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Labor Market Shrugs Off Strikes, But the Blade Runner Economy Isn’t Here Yet

Summary:
The October 2019 jobs report just released by the Bureau of Labor Statistics (BLS) shows a larger increase in net employment growth than anticipated. Some 128,000 jobs were added to the economy last month, compared the surveys of economists that expected the number to be around 85,000. Meanwhile, the job growth estimates for August and September were revised substantially upward by 51,000 and 44,000, bringing the three-month average net employment increase to a very healthy 176,000 jobs per month. The low expectations for October’s jobs report were attributable to the recently-settled 40 day strike at General Motors by over 40,000 United Auto Workers members, which accounted for over 95 percent of striking workers in the BLS’s strike report. In fact, the strength of the labor market, in

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The October 2019 jobs report just released by the Bureau of Labor Statistics (BLS) shows a larger increase in net employment growth than anticipated. Some 128,000 jobs were added to the economy last month, compared the surveys of economists that expected the number to be around 85,000. Meanwhile, the job growth estimates for August and September were revised substantially upward by 51,000 and 44,000, bringing the three-month average net employment increase to a very healthy 176,000 jobs per month.

The low expectations for October’s jobs report were attributable to the recently-settled 40 day strike at General Motors by over 40,000 United Auto Workers members, which accounted for over 95 percent of striking workers in the BLS’s strike report. In fact, the strength of the labor market, in the midst of its longest era of continuous expansion on record, has motivated many unions to take advantage of bargaining power afforded by high labor demand combined with low unemployment rates to pressure employers for greater compensation. The number of workers who engaged in work stoppages during 2018 surged to levels not seen since the 1980s, although similar peaks were seen at the end of economic expansions during the 1990s and 2000s.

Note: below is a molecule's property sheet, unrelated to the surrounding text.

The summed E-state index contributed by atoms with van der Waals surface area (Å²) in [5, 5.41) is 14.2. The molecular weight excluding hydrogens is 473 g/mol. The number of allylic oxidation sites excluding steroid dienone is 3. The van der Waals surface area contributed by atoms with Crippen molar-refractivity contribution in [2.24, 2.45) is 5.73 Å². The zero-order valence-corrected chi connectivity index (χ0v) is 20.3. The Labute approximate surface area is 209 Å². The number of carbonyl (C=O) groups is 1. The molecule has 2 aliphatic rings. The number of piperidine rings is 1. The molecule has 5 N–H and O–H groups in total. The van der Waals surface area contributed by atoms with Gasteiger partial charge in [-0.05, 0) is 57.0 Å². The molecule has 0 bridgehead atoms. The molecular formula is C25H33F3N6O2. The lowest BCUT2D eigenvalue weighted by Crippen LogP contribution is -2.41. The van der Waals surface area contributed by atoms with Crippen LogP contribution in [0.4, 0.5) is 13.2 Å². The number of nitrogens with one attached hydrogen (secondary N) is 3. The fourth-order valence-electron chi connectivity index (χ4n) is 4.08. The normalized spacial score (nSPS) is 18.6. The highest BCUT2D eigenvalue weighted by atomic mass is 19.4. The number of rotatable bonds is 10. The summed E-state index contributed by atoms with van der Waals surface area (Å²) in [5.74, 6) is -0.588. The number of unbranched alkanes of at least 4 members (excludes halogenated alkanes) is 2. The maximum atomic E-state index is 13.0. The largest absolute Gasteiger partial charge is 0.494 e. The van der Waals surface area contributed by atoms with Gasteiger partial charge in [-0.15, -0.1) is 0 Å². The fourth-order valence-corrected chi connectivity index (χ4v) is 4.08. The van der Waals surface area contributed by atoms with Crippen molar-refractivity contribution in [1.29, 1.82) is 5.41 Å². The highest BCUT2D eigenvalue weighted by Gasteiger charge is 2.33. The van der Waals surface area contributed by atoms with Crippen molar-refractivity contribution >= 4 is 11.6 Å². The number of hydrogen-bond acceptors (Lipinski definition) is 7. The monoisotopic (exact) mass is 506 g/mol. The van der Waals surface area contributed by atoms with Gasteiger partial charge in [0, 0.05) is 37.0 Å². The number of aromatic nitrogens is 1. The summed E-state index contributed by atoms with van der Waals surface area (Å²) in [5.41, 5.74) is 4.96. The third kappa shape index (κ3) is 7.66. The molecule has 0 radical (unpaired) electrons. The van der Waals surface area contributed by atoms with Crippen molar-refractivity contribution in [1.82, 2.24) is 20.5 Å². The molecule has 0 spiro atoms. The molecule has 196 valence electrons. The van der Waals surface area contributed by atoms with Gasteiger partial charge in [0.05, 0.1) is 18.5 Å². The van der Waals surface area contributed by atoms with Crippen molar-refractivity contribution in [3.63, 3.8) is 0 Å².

However, the tightening of the labor market that grants unions greater ability to bargain for increased compensation tends to sow the seeds that later reduce their employers’ demand for labor. The rising cost of employment pushes companies to find less-costly means of production, which can mean shifting operations to lower-wage regions (seen in the way that US manufacturing has gradually moved from the Rust Belt to Southern states) and toward increasing automation (which has been a steady trend in US manufacturing over recent decades).

In fact, the manufacturing industry’s share of employment in US has been steadily declining since the late 1940s. This mirrors how agriculture’s share of employment fell from 41 percent in 1900 to less than two percent in 2000, even as production substantially increased, which was mostly attributable to automation and improvements in crop science. Academic research suggests that international trade has siphoned away some of the manufacturing jobs in the US, but the scale of the trade-related decrease is small compared to the overall churn in the labor market.   

The onset of the computer era has made it ever more clear that workers need to upgrade their job skills regularly to adapt to the new jobs being created. The future may not have arrived as quickly as science fiction suggested (Ridley Scott’s Blade Runner was set in November 2019!), but it’s definitely changed the way we work.

Quick Statistics from the October 2019 BLS Jobs Report

Headline Employment Statistics

  • Total nonfarm payroll employment increased by 128,000 jobs.
  • The labor force participation rate increased by 0.1 percentage points to 63.3 percent.
  • The headline unemployment rate (U-3) rose slightly by 0.1 percentage points to 3.6 percent.

Other Unemployment Rates

  • The mid- to long-term unemployment rate (15 weeks or longer; U-1) held steady at 1.3 percent.
  • The discouraged worker unemployment rate (U-4) increased by 0.1 percentage points to 3.8 percent.
  • The comprehensive jobless rate (U-5b) held steady at 6.3 percent.

Deeper Unemployment Statistics

  • The number of unemployed workers increased by 86,000 to 5.9 million.
  • The number of people who say they want a job but were not actively seeking work fell by 127,000 to 4.8 million.
  • Short-term unemployed workers (under 15 weeks) increased by 68,000 to 3.7 million, accounting for 63.2 percent of those who are unemployed.
  • Long-term unemployed workers (27 weeks or longer) fell by 50,000 to 1.3 million, accounting for 21.5 percent of those who are unemployed.

Full-Time vs. Part-Time Employment Statistics

  • The unemployment rate for those specifically seeking full-time work increased by 0.1 percentage points to 3.5 percent.
  • The unemployment rate for those specifically seeking part-time work fell by 0.1 percentage points to 3.8 percent.
  • The number of people who wanted to work full time, but who could only find part-time work for economic reasons, increased by 88,000 to 4.4 million. The part-time workers who wanted full-time employment constituted 17.1 percent of all part-time workers.

Wages

  • Average hourly earnings (for all private, nonfarm employees) rose by 3.0 percent over the previous 12 months.
  • Average weekly earnings (for all private, nonfarm employees) rose by 2.7 percent over the previous 12 months.

Photo by Chris Winters

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